NOT so very long ago the worst form of delinquency faced by emergency staff as they went about their work was hoax calls made by time-wasting morons.
Unfortunately, these days they have much more to contend with, up to and including physical assaults on them as they put their lives at risk in an effort to save others.
Today the News reveals that the number of violent attacks on fire crews rose by a quarter last year compared to the previous 12 months.
Almost once every week a firefighter is physically assaulted, and we suspect that doesn’t include more minor or verbal attacks which crews shrug off as a regular part of the job.
But attacks last year included bricks and beer cans being thrown at personnel, threats with pool cues and cigarettes being stubbed out on uniforms.
Presumably because they started the blaze themselves or want it to continue to maintain the “fun”, idiots now even try to cut up high-pressure water hoses to prevent the flames being doused.
Will a firefighter have to be maimed before the violence stops? Or an innocent victim die in a blaze because crews were prevented from doing their duty?
The death of Ewan Williamson two years ago was a reminder of the risks firefighters face on our behalf.
The News has been campaigning since then for a posthumous honour which would in part be a token of the respect his surviving colleagues deserve from all of us.
But they deserve more than that – not least the protection they need to stop their own lives and safety being put at risk.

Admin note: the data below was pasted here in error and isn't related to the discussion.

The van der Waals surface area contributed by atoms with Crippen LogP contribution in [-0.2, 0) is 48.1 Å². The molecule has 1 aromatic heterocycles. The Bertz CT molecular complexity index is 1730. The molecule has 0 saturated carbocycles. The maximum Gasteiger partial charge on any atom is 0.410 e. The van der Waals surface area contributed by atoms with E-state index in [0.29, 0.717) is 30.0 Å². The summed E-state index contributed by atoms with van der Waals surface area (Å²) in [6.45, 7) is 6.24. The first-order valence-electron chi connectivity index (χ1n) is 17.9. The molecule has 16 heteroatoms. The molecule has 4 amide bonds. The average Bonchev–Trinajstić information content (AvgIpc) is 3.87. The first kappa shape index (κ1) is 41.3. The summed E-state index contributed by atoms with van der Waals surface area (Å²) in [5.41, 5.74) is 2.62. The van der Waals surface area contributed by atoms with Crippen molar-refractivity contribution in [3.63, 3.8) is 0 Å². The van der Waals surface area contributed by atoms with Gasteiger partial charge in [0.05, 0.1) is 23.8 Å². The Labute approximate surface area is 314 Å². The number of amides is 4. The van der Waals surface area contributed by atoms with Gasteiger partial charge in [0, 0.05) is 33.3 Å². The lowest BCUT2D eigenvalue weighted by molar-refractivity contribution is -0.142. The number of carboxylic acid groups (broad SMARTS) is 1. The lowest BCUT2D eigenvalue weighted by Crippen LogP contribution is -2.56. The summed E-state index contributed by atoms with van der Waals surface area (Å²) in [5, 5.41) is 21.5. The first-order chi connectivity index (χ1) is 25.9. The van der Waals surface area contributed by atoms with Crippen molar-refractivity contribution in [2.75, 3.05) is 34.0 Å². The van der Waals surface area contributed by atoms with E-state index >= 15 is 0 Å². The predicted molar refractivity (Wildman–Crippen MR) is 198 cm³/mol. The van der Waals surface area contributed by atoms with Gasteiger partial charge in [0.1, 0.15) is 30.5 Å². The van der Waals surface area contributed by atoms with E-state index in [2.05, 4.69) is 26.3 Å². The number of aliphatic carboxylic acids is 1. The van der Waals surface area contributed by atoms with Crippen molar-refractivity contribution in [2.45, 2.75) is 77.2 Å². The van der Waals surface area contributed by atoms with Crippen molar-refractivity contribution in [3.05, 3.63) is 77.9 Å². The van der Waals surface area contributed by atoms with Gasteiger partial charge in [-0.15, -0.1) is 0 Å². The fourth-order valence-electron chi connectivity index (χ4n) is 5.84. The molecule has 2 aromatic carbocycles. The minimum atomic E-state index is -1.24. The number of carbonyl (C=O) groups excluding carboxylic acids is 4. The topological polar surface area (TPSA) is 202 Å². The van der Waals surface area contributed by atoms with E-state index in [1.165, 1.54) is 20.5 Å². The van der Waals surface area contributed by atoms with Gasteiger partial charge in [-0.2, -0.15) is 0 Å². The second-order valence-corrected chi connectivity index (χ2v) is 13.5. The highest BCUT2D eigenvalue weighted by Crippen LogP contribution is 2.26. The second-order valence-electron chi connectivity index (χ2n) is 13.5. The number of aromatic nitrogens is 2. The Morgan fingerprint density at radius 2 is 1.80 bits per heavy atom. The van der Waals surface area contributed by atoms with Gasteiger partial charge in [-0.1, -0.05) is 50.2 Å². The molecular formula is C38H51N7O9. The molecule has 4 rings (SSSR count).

It has reached the point where ideally police would accompany fire crews on all calls, but clearly this would stretch resources too far.
So the least the authorities can do is use helmet cameras to identify and prosecute the thugs who get in the way of our 999 heroes – and make sure that the punishments fit the crime when they are found guilty.
Lessons in life
at this time of year thoughts typically turn to exercise as we try to deal with the excesses of the festive period.
But too often the bursts of activity in January rarely extend much longer, even though experts say it is much healthier to take a lifelong approach, with regular exercise.
That’s why we can only welcome the innovate approach at Leith Academy which appears to be paying dividends in getting more girls into PE.
If they learn the lesson in their teens it should stay with them for – a longer and healthier – life.